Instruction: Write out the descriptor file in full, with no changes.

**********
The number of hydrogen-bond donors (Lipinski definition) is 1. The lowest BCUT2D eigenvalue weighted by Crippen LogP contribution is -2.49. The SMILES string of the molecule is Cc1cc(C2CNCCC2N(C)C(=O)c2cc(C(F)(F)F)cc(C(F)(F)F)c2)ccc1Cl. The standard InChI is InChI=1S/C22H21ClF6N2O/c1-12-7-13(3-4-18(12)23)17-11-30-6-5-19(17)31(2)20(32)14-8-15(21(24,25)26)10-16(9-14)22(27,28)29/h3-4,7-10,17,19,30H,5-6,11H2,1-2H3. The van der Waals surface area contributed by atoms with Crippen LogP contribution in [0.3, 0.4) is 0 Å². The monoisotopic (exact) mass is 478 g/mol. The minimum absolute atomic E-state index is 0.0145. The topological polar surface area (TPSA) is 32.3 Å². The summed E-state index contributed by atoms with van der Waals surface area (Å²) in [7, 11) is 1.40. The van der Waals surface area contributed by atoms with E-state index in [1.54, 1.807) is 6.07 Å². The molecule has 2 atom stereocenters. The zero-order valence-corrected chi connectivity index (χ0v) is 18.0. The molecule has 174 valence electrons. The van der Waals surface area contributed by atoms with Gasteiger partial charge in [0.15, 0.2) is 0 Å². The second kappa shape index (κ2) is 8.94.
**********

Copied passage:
The number of hydrogen-bond donors (Lipinski definition) is 1. The lowest BCUT2D eigenvalue weighted by Crippen LogP contribution is -2.49. The SMILES string of the molecule is Cc1cc(C2CNCCC2N(C)C(=O)c2cc(C(F)(F)F)cc(C(F)(F)F)c2)ccc1Cl. The standard InChI is InChI=1S/C22H21ClF6N2O/c1-12-7-13(3-4-18(12)23)17-11-30-6-5-19(17)31(2)20(32)14-8-15(21(24,25)26)10-16(9-14)22(27,28)29/h3-4,7-10,17,19,30H,5-6,11H2,1-2H3. The van der Waals surface area contributed by atoms with Crippen LogP contribution in [0.3, 0.4) is 0 Å². The monoisotopic (exact) mass is 478 g/mol. The minimum absolute atomic E-state index is 0.0145. The topological polar surface area (TPSA) is 32.3 Å². The summed E-state index contributed by atoms with van der Waals surface area (Å²) in [7, 11) is 1.40. The van der Waals surface area contributed by atoms with E-state index in [1.54, 1.807) is 6.07 Å². The molecule has 2 atom stereocenters. The zero-order valence-corrected chi connectivity index (χ0v) is 18.0. The molecule has 174 valence electrons. The van der Waals surface area contributed by atoms with Gasteiger partial charge in [0.15, 0.2) is 0 Å². The second kappa shape index (κ2) is 8.94.